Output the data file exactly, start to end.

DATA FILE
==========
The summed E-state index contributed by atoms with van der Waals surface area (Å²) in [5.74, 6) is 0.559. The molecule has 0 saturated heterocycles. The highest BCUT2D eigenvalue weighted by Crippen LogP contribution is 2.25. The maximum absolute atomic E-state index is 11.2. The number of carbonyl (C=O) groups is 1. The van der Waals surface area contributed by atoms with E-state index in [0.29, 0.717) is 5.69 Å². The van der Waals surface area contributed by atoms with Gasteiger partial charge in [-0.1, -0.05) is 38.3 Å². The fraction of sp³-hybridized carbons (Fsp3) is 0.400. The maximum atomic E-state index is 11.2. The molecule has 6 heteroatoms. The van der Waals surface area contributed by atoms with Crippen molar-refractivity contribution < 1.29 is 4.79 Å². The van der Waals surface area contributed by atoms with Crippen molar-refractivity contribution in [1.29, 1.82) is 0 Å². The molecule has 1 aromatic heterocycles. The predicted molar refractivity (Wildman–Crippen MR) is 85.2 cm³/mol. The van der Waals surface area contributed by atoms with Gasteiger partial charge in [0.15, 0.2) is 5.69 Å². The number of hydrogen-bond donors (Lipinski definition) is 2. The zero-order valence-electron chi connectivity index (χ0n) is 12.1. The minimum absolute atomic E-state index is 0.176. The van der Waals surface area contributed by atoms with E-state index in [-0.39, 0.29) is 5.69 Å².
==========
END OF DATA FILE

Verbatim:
The summed E-state index contributed by atoms with van der Waals surface area (Å²) in [5.74, 6) is 0.559. The molecule has 0 saturated heterocycles. The highest BCUT2D eigenvalue weighted by Crippen LogP contribution is 2.25. The maximum absolute atomic E-state index is 11.2. The number of carbonyl (C=O) groups is 1. The van der Waals surface area contributed by atoms with E-state index in [0.29, 0.717) is 5.69 Å². The van der Waals surface area contributed by atoms with Gasteiger partial charge in [-0.1, -0.05) is 38.3 Å². The fraction of sp³-hybridized carbons (Fsp3) is 0.400. The maximum atomic E-state index is 11.2. The molecule has 6 heteroatoms. The van der Waals surface area contributed by atoms with Crippen molar-refractivity contribution < 1.29 is 4.79 Å². The van der Waals surface area contributed by atoms with Crippen molar-refractivity contribution in [1.29, 1.82) is 0 Å². The molecule has 1 aromatic heterocycles. The predicted molar refractivity (Wildman–Crippen MR) is 85.2 cm³/mol. The van der Waals surface area contributed by atoms with Gasteiger partial charge in [0.15, 0.2) is 5.69 Å². The number of hydrogen-bond donors (Lipinski definition) is 2. The zero-order valence-electron chi connectivity index (χ0n) is 12.1. The minimum absolute atomic E-state index is 0.176. The van der Waals surface area contributed by atoms with E-state index in [-0.39, 0.29) is 5.69 Å².